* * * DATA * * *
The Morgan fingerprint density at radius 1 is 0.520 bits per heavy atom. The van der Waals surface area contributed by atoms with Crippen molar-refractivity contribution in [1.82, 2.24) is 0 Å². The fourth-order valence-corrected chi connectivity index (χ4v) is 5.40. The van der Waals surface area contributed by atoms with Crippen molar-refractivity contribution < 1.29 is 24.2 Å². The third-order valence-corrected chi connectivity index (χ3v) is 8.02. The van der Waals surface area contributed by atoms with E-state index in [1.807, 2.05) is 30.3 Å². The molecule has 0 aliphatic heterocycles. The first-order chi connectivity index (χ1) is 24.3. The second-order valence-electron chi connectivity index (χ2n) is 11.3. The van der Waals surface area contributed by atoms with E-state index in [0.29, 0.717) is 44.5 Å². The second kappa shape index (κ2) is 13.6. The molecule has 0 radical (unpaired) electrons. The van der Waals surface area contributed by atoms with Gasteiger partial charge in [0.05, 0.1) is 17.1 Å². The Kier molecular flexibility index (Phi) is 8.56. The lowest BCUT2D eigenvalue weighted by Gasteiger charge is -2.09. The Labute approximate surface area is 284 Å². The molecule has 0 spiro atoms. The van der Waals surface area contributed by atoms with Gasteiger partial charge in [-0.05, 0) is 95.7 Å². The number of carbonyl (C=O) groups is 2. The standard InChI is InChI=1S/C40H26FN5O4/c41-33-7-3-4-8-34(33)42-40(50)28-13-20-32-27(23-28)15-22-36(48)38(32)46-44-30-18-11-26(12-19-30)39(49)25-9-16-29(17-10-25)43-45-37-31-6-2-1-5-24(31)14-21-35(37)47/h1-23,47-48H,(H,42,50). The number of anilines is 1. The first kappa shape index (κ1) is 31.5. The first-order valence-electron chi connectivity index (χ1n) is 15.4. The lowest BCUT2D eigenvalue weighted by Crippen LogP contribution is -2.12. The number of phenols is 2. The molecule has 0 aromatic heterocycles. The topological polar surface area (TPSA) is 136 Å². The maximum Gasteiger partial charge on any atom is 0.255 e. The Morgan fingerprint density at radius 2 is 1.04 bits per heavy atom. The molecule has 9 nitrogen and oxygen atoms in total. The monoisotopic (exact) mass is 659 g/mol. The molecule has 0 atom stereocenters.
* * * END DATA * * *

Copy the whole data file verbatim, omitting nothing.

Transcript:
The Morgan fingerprint density at radius 1 is 0.520 bits per heavy atom. The van der Waals surface area contributed by atoms with Crippen molar-refractivity contribution in [1.82, 2.24) is 0 Å². The fourth-order valence-corrected chi connectivity index (χ4v) is 5.40. The van der Waals surface area contributed by atoms with Crippen molar-refractivity contribution < 1.29 is 24.2 Å². The third-order valence-corrected chi connectivity index (χ3v) is 8.02. The van der Waals surface area contributed by atoms with E-state index in [1.807, 2.05) is 30.3 Å². The molecule has 0 aliphatic heterocycles. The first-order chi connectivity index (χ1) is 24.3. The second-order valence-electron chi connectivity index (χ2n) is 11.3. The van der Waals surface area contributed by atoms with E-state index in [0.29, 0.717) is 44.5 Å². The second kappa shape index (κ2) is 13.6. The molecule has 0 radical (unpaired) electrons. The van der Waals surface area contributed by atoms with Gasteiger partial charge in [0.05, 0.1) is 17.1 Å². The Kier molecular flexibility index (Phi) is 8.56. The lowest BCUT2D eigenvalue weighted by Gasteiger charge is -2.09. The Labute approximate surface area is 284 Å². The molecule has 0 spiro atoms. The van der Waals surface area contributed by atoms with Gasteiger partial charge in [-0.05, 0) is 95.7 Å². The number of carbonyl (C=O) groups is 2. The standard InChI is InChI=1S/C40H26FN5O4/c41-33-7-3-4-8-34(33)42-40(50)28-13-20-32-27(23-28)15-22-36(48)38(32)46-44-30-18-11-26(12-19-30)39(49)25-9-16-29(17-10-25)43-45-37-31-6-2-1-5-24(31)14-21-35(37)47/h1-23,47-48H,(H,42,50). The number of anilines is 1. The first kappa shape index (κ1) is 31.5. The first-order valence-electron chi connectivity index (χ1n) is 15.4. The lowest BCUT2D eigenvalue weighted by Crippen LogP contribution is -2.12. The number of phenols is 2. The molecule has 0 aromatic heterocycles. The topological polar surface area (TPSA) is 136 Å². The maximum Gasteiger partial charge on any atom is 0.255 e. The Morgan fingerprint density at radius 2 is 1.04 bits per heavy atom. The molecule has 9 nitrogen and oxygen atoms in total. The monoisotopic (exact) mass is 659 g/mol. The molecule has 0 atom stereocenters.